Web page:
Caselotti was married four times. Her first husband was Robert James Chard, a local theater ticket broker[9] whom she married in 1945. The marriage ended in divorce. She later met actor Norval Weir Mitchell, whom she married in 1952. He retired after marrying her and died in 1972. The same year, she was married to a podiatrist, Joseph Dana Costigan, who died in 1982.[10] Caselotti married her last husband, Joseph Laureat Florian St. Pierre, a retired postal employee, in 1989 and they later divorced.[6]


Caselotti died of cancer at her Los Angeles home on January 19, 1997.[2]



Year Title Role Notes
1950 One Hour in Wonderland Snow White Voice actress

Television shows

Year Title Role Notes
1972 The Julie Andrews Hour Herself Aired on Thanksgiving Day
1981 A Gift of Music Herself TV special
1983 The Tonight Show Starring Johnny Carson Herself Desk - "Vacation Snapshots"
The Magical World of Disney Herself Episode: 20
1985 Disney Family Album Herself "Voice Actors"
1993 John & Leeza from Hollywood Herself Season 1: Episode 14


Year Film Role Notes
1937 Modern Inventions Robot Nurse Maid Voice actress[11]
Donald's Ostrich Opera Singer Voice actress
1944 Donald's Off Day Singer of Opening Song Uncredited, voice actress


Year Film Role Notes
1935 Naughty Marietta Dancing Doll Uncredited
1936 Toby Tortoise Returns Bunny Girl Uncredited[12]
1937 The Bride Wore Red First Peasant Girl Uncredited
Snow White and the Seven Dwarfs Snow White Voice actress, uncredited
1939 The Wizard of Oz Juliet Uncredited, voice actress
1942 We Were Dancing Opera Singer Uncredited, voice actress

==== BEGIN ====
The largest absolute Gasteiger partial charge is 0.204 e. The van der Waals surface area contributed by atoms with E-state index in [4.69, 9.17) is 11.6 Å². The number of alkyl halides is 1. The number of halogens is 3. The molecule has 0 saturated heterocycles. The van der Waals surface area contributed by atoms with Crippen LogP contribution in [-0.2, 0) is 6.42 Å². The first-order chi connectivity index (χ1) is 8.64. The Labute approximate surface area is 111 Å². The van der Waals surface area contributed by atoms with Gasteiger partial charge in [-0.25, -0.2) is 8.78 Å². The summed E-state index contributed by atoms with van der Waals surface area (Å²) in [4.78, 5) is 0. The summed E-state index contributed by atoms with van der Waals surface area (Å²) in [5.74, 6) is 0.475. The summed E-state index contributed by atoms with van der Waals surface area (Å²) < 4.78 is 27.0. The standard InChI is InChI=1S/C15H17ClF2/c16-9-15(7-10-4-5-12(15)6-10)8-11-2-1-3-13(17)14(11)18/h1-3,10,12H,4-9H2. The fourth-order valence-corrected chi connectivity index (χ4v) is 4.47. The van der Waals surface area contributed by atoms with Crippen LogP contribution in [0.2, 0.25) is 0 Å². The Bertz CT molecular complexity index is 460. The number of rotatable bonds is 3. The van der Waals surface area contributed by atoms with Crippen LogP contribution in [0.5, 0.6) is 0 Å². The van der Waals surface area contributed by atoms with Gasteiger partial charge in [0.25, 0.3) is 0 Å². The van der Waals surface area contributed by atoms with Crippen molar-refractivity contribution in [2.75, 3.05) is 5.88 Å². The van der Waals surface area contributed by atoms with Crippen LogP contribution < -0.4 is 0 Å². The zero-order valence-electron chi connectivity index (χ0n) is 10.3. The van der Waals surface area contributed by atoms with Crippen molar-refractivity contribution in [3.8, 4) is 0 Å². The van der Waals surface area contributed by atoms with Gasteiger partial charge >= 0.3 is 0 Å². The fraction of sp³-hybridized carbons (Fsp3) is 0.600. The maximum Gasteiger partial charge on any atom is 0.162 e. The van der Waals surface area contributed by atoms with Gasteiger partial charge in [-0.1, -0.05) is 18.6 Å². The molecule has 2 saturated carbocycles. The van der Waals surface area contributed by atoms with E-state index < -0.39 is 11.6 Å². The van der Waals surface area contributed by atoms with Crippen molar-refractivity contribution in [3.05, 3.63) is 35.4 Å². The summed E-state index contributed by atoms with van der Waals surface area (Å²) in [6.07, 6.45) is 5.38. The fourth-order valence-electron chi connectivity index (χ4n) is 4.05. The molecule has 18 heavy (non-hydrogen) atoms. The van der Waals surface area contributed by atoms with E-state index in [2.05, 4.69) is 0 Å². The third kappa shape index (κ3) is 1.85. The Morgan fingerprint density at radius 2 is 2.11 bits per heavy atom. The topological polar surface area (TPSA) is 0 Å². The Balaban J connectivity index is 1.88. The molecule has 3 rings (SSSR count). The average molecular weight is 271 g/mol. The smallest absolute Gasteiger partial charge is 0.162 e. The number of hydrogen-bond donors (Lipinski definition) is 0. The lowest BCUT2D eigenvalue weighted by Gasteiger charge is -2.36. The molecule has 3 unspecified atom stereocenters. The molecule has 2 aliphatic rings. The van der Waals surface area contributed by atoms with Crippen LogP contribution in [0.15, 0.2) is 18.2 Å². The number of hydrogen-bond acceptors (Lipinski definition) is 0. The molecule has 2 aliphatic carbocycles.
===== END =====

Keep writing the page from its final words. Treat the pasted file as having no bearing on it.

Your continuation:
1945 Hobo's Lady Hobo Voice actress
1946 It's a Wonderful Life Singer at Martini's Uncredited, voice actress
Two Sisters from Boston Opera Singer Uncredited
1978 Business as Usual Snow White Voice actress
1981 Once Upon a Mouse Snow White Voice actress
1983 The Fairest of Them All Herself TV movie
1990 Celebrating Walt Disney's 'Snow White and the Seven Dwarfs': The One That Started It All Snow White Voice actress
1992 The Music of Disney: A Legacy in Song Snow White Voice actress
1993 The Best of Disney Music: A Legacy in Song - Part I Herself TV movie


Year Title Role Notes
1951 Lux Radio Theatre Snow White / Herself Lux Radio Theatre Intermission

Awards and recognition

Year Award Category Result Nominated work Ref.
1994 Disney Legends Animation—Voice Won Snow White and the Seven Dwarfs [4]


  1. ^ "Adriana Caselotti Birth Certificate, Passport, and Bank | Lot #97030 | Heritage Auctions". Heritage Auctions. Retrieved 18 April 2018.
  2. ^ a b c "Adriana Caselotti, 80, Voice of Snow White"; New York Times;" Obituary article; 01/21/1997; retrieved October 8, 2017
  3. ^ Poinsettia Yearbook (29 ed.). Hollywood: Hollywood High School. 1934. pp. 79, 81.
  4. ^ a b c d "Adriana Caselotti". D23. Disney. Archived from the original on 2015-09-08. Retrieved January 26, 2017.
  5. ^ Thomas, Bob (July 3, 1993). "Singer Still Hopes to Cash in as Voice of Snow White". The Day. New London CT. Associated Press. Retrieved January 5, 2013.
  6. ^ a b Sibley, Brian (February 10, 1997). "Obituary: Adriana Caselotti". The Independent. London. Archived from the original on 2011-07-14. Retrieved October 8, 2017.
  7. ^ "On a Wing and a Prayer". Los Angeles Times. November 24, 2022.
  8. ^ "The Heartbreaking Story of the Woman Who Played Disney's Snow White". Yahoo News. December 29, 2022.
  9. ^ "The Bradford Era";; On-line Newspaper archives; article; Thursday, July 18, 1946; Bradford, Pennsylvania; p. 5; retrieved April 2021
  10. ^ "Snow White's House on the Market for $995,000". Orange Country Register. January 17, 2023.
  11. ^ "Modern Inventions Donald Duck Animation Drawing (Walt Disney, 1937)". Heritage Auctions. November 18, 2023.
  12. ^ Cartoon Voices of the Golden Age, Vol. 2